by: Clutilde from: France
May 18, 2014 1:18 PM
here we have a courageous General who want Islamists in Libya expunged from their villainous designs on Government... Which by the way, Islam does not recognize any sort of "Government" - and look at Obama trying to destroy this courageous General. The US has gone mad...

by: meanbill from: USA
May 18, 2014 12:52 PM
Rumor has it that General Khafifa Haftar is supported and supplied weapons by the (CIA) and has been working for the US to kill the opposition to the western and Saudi oil and gas companies in Libya... (An underwater oil and gas pipeline to Cyprus and Europe is planned?). --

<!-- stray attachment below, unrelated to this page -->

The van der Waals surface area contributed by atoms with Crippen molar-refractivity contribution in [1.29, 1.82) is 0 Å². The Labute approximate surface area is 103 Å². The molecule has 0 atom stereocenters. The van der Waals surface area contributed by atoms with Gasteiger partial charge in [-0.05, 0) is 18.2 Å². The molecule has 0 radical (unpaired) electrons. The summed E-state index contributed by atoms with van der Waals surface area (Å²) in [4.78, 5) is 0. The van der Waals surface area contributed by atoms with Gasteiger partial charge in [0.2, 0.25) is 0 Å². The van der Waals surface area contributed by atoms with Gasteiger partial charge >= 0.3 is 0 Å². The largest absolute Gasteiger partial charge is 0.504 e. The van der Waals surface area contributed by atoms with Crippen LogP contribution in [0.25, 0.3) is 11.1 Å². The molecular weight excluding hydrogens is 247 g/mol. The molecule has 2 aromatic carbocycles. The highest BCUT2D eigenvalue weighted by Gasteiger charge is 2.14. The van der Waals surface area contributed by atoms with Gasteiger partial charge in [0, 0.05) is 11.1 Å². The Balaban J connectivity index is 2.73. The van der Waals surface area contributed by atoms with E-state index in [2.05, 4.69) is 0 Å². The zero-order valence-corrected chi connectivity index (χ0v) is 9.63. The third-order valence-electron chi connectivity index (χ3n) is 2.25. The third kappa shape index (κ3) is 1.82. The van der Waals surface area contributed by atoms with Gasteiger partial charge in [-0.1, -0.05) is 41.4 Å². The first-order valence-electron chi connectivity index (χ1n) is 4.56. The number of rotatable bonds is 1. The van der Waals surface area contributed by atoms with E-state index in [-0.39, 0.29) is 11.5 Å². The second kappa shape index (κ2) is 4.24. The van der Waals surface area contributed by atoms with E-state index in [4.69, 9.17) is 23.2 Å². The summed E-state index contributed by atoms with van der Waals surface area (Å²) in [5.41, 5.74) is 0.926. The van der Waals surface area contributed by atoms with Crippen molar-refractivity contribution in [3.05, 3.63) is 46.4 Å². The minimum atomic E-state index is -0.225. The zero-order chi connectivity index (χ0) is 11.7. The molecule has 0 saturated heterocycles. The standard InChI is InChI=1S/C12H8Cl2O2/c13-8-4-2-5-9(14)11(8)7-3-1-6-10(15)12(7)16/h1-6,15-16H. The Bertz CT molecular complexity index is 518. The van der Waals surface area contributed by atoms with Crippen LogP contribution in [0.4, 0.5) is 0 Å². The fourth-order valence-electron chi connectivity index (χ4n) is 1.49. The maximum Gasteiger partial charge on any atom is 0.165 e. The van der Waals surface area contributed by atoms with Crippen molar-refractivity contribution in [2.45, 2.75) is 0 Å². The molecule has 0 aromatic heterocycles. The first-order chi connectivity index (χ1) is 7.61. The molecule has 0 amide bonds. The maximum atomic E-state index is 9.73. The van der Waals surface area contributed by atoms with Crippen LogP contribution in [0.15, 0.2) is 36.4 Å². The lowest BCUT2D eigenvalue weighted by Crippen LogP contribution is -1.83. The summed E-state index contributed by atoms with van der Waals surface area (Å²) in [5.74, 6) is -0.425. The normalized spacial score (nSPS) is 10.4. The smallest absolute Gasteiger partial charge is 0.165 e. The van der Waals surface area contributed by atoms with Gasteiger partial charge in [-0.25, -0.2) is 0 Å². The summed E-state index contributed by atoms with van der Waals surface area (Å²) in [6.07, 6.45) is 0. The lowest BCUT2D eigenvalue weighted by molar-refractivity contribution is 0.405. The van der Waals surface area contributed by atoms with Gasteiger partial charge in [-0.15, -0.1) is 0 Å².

PS; - US troops are in Cyprus now, waiting for General Khafifa Haftar to seize the Libyan government? -- IS he planning to seize the Libyan government (and ask for NATO military assistance), to seize the oil and gas from the 6 million Libyans --- and is that the real reason Qaddafi and his family had to die? -- and ambassador Stevens too?
In Response

by: ali baba from: new york
May 18, 2014 10:28 PM
CIA is no ta common factor in every conflict in the world .CIA is not have the ability to instigate civil war in different part of the world .it is not the interest of Us to instigate all the wars . people are suffering as a result of the war .

by: ali baba from: new york
May 18, 2014 12:42 PM